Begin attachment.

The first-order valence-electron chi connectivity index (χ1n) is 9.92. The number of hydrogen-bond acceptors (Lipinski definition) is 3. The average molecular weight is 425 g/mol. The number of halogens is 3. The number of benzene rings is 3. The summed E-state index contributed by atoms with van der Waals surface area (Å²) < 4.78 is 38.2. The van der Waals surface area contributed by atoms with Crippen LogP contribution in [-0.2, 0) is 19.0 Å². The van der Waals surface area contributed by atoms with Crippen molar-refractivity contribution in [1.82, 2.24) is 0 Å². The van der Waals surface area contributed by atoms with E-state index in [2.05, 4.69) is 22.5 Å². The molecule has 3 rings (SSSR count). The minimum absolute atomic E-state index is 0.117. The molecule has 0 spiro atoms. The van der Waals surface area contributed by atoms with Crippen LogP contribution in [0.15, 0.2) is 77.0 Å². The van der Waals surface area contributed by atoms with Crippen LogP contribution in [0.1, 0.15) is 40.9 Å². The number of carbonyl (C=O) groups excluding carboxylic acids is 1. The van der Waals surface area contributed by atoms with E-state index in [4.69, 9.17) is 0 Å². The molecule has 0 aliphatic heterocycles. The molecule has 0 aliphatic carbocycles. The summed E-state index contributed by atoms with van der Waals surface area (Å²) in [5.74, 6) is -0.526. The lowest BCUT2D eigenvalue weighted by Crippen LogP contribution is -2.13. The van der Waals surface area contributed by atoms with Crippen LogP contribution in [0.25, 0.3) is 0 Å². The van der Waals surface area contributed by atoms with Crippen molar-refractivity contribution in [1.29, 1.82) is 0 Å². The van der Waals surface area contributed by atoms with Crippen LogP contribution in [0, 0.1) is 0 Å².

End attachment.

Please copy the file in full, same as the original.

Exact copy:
The first-order valence-electron chi connectivity index (χ1n) is 9.92. The number of hydrogen-bond acceptors (Lipinski definition) is 3. The average molecular weight is 425 g/mol. The number of halogens is 3. The number of benzene rings is 3. The summed E-state index contributed by atoms with van der Waals surface area (Å²) < 4.78 is 38.2. The van der Waals surface area contributed by atoms with Crippen LogP contribution in [-0.2, 0) is 19.0 Å². The van der Waals surface area contributed by atoms with Crippen molar-refractivity contribution in [1.82, 2.24) is 0 Å². The van der Waals surface area contributed by atoms with E-state index in [2.05, 4.69) is 22.5 Å². The molecule has 3 rings (SSSR count). The minimum absolute atomic E-state index is 0.117. The molecule has 0 spiro atoms. The van der Waals surface area contributed by atoms with Crippen LogP contribution in [0.15, 0.2) is 77.0 Å². The van der Waals surface area contributed by atoms with Crippen LogP contribution in [0.1, 0.15) is 40.9 Å². The number of carbonyl (C=O) groups excluding carboxylic acids is 1. The van der Waals surface area contributed by atoms with E-state index in [4.69, 9.17) is 0 Å². The molecule has 0 aliphatic heterocycles. The molecule has 0 aliphatic carbocycles. The summed E-state index contributed by atoms with van der Waals surface area (Å²) in [5.74, 6) is -0.526. The lowest BCUT2D eigenvalue weighted by Crippen LogP contribution is -2.13. The van der Waals surface area contributed by atoms with Crippen LogP contribution in [0.25, 0.3) is 0 Å². The van der Waals surface area contributed by atoms with Crippen molar-refractivity contribution in [1.29, 1.82) is 0 Å². The van der Waals surface area contributed by atoms with Crippen LogP contribution in [0, 0.1) is 0 Å².